The market value of debt is dependent on future interest rates. This is because the market value is the sum of the present value of all of the future cash flows.
Debt reported on the balance sheet is equal to the present value of future cash payments discounted at the market value rate on the date of issuance. Increases (decreases) in the current market value rate decrease (increase) the market value of the debt. This economic gain or loss is NOT reflected in either the income statement or balance sheet. For some analytic purposes the market value of a company's debt may be more relevant than its book value.
A bond that pays a fixed interest rate is more susceptible to changes in interest rates than a bond that pays a variable interest rate.
It is important, if a company has issued debt that pays a fixed interest rate, to consider whether the market value of the debt is different from the value of the debt in the company's books.
Consider what would happen to the value of the company's debt if market interest rates change:
Consider how this will affect the financial statements of company that has issued fixed-rate debt (it will have no effect on companies that issue floating-rate debt):
The Market Value of Debt
The market value of a company's debt is either the market price, if it is traded, or the present value of the future cash flows. The discount rate that is used is a risk-free rate, plus an appropriate spread for the risk of the particular company.
Typical Exam Question
A firm has variable-rate long-term debt outstanding. All other factors being equal, what effect will a rise in interest have on the firm's debt-to-equity ratio and net income?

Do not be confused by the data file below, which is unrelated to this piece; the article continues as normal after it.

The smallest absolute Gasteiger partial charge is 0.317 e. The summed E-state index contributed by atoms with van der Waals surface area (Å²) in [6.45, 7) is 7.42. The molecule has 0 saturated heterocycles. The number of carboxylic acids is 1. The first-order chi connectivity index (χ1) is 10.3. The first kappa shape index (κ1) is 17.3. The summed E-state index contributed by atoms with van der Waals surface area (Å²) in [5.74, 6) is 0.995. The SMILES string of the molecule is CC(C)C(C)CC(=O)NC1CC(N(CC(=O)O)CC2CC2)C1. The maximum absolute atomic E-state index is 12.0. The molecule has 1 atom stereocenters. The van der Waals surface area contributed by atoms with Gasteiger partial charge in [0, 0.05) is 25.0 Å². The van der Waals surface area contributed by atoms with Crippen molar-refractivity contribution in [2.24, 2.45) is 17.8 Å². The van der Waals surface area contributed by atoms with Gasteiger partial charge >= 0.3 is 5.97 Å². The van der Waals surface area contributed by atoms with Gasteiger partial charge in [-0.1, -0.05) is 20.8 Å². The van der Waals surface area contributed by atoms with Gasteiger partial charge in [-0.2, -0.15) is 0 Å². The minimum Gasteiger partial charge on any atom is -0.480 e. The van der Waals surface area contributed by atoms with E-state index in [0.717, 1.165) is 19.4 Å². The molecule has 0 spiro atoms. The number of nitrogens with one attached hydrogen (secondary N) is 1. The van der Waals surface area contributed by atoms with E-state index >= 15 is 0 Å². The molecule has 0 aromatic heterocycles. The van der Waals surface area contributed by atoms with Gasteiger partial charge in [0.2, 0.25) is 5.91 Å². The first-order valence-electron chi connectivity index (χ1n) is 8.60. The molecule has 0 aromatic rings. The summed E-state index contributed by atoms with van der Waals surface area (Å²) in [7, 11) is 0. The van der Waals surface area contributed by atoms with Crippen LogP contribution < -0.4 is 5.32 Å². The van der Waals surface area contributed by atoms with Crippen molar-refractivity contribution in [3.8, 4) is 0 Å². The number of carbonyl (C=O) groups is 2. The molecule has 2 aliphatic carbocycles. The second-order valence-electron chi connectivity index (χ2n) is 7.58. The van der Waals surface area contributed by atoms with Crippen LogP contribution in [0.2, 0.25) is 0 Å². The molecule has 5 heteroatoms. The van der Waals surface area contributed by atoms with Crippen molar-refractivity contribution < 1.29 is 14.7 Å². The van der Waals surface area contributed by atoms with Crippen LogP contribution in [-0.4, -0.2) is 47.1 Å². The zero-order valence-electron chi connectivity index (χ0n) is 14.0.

Interest has increased, which means income decreases. Retained earnings are therefore lower and the debt-to-equity ratio will increase.
|ashpan: Need to check how to derive market value of debt from book value.|
| todolist: For fixed rate bonds, changes in mkt rate does not effect debt ratios on financials, however there is a difference between book value and mkt value of the debt.|
for variable rate bonds, changes in interest rates effect financials, but no difference between book value and mkt value.
| schelsea: For fixed rate bonds, changes in interest rate DO affect financials.|
When interest rate increases, the market value of debt decreases, hence lower debt-to-equity ratio and vv.
For variable rate bonds, no impact on market value but it affects income, which affects retained earnings and equity, which in turn affects financials too.
| bundy: Rate increase|
Fixed Debt Liab less so D/E decreases
Variable Debt Int Exp more Income Less RE less so D/E rises
| zkhan87: todolist is correct.|
they will affect financial statements only if the d/e ratio uses mkt value debt, which is typically not the case...fixed rate bonds are recorded on the bs at the mkt rate at the time of issuance, subsequent changes in the mkt rate has no impact on the financial statements.
|nmech1984: undy gottit.|